BUSINESS
January 13, 2003 | By Henry J. Holcomb INQUIRER STAFF WRITER
With its office vacancy rate creeping past 25 percent, there's a lot of talk these days about the Conshohocken area's being overbuilt. And tied up in traffic. To the developer of the community's largest office park, Tower Bridge, such talk brings a sense of deja vu. "We've been through cycles before," said Donald Pulver, chief executive officer of the Oliver Tyrone Pulver Corp. "One Tower Bridge opened in a time similar to this, the recession of 1990. " Conshohocken will prevail because it is close to choice residential areas and at an expressway interchange in the center of the region, he said.
NEWS
March 23, 2000 | By Jason Wermers, INQUIRER SUBURBAN STAFF
A new player - the state Department of Environmental Protection - may have entered the redevelopment sweepstakes here. Mayor Ted LeBlanc said yesterday that, last Saturday, he showed representatives from DEP and O'Neill Properties of Wayne several locations - all within a short walk of the Montgomery County Courthouse - for an office building that could house the agency and other tenants. According to the mayor, he and O'Neill favor the former McDonald's property at Main and Cherry Streets, which is about a block from the courthouse and Hancock Square.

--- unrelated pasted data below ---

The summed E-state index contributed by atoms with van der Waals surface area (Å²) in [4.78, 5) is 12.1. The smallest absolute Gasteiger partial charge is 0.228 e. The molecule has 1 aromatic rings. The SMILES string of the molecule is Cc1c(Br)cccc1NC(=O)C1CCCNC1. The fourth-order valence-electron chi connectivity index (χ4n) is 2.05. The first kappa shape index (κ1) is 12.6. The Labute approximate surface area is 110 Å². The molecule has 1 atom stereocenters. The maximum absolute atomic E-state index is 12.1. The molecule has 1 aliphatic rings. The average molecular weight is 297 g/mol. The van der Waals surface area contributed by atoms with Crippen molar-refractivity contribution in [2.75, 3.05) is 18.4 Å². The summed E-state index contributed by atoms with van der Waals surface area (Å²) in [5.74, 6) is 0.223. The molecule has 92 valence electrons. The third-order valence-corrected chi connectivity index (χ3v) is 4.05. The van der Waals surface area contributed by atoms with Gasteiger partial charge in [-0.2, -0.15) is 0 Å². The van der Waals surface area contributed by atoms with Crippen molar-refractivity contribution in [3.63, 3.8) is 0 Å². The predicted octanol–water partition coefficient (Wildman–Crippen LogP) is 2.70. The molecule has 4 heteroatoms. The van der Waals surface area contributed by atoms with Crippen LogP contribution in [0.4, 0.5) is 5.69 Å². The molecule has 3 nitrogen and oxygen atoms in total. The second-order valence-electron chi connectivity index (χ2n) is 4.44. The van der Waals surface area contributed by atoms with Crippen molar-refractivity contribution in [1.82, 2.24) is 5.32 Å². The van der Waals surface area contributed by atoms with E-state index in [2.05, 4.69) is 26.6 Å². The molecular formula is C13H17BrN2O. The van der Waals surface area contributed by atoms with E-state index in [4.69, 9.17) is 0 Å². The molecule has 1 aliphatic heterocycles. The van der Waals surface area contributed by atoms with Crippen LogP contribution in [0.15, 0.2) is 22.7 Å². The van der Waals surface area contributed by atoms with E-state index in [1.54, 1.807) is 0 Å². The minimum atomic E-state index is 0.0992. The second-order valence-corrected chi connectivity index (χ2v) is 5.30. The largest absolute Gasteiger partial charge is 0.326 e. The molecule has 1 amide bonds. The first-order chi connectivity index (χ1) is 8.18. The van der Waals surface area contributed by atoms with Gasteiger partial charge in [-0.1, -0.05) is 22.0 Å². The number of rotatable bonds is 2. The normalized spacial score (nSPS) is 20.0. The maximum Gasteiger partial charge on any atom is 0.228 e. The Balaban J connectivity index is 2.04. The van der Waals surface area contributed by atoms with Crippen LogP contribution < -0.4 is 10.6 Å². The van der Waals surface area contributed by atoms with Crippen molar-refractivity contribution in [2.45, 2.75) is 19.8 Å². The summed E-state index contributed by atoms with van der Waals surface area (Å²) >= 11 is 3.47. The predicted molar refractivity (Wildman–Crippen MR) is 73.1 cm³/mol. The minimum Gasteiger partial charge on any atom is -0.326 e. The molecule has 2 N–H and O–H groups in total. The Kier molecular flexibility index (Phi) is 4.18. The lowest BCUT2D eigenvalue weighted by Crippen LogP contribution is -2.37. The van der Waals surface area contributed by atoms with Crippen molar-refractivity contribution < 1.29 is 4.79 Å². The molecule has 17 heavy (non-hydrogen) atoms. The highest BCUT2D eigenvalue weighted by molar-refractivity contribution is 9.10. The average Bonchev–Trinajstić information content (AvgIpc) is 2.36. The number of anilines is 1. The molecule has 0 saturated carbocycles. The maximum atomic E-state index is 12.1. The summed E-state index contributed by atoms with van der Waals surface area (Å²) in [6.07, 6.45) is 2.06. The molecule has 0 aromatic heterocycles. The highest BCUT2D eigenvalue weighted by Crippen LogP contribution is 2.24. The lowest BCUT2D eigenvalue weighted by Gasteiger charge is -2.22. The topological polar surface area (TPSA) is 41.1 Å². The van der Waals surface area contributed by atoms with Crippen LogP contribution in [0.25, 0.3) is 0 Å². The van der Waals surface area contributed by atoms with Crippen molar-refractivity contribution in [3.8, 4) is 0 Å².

NEWS
November 16, 1998 | By Ewart Rouse, INQUIRER STAFF WRITER
Last spring, Davis Enterprises caused a buzz in South Jersey's real-estate-development community. It started construction of a two-story, 40,000-square-foot office building at Sagemore, its mixed-use development on Route 73 in Marlton, without having lined up a single tenant for it. Last month, Liberty Property Trust also jumped into the speculative or "spec" market, breaking ground for a one-story, 35,000-square-foot office building at...
NEWS
May 7, 1998 | By Patricia M. La Hay, INQUIRER CORRESPONDENT
After almost two hours of discussion on a controversial proposed office development off Lindenhurst Road, the Newtown Planning Commission Tuesday night postponed further discussion and a vote until its May 19 meeting. The 24-acre site already is zoned for office and research use. The project manager, J. Halleck Hoeland of Princeton Development Group, repeatedly assured the commission that the developer and the owner, Community Association Underwriters (CAU), would comply fully with local ordinances despite numerous details that remain to be settled.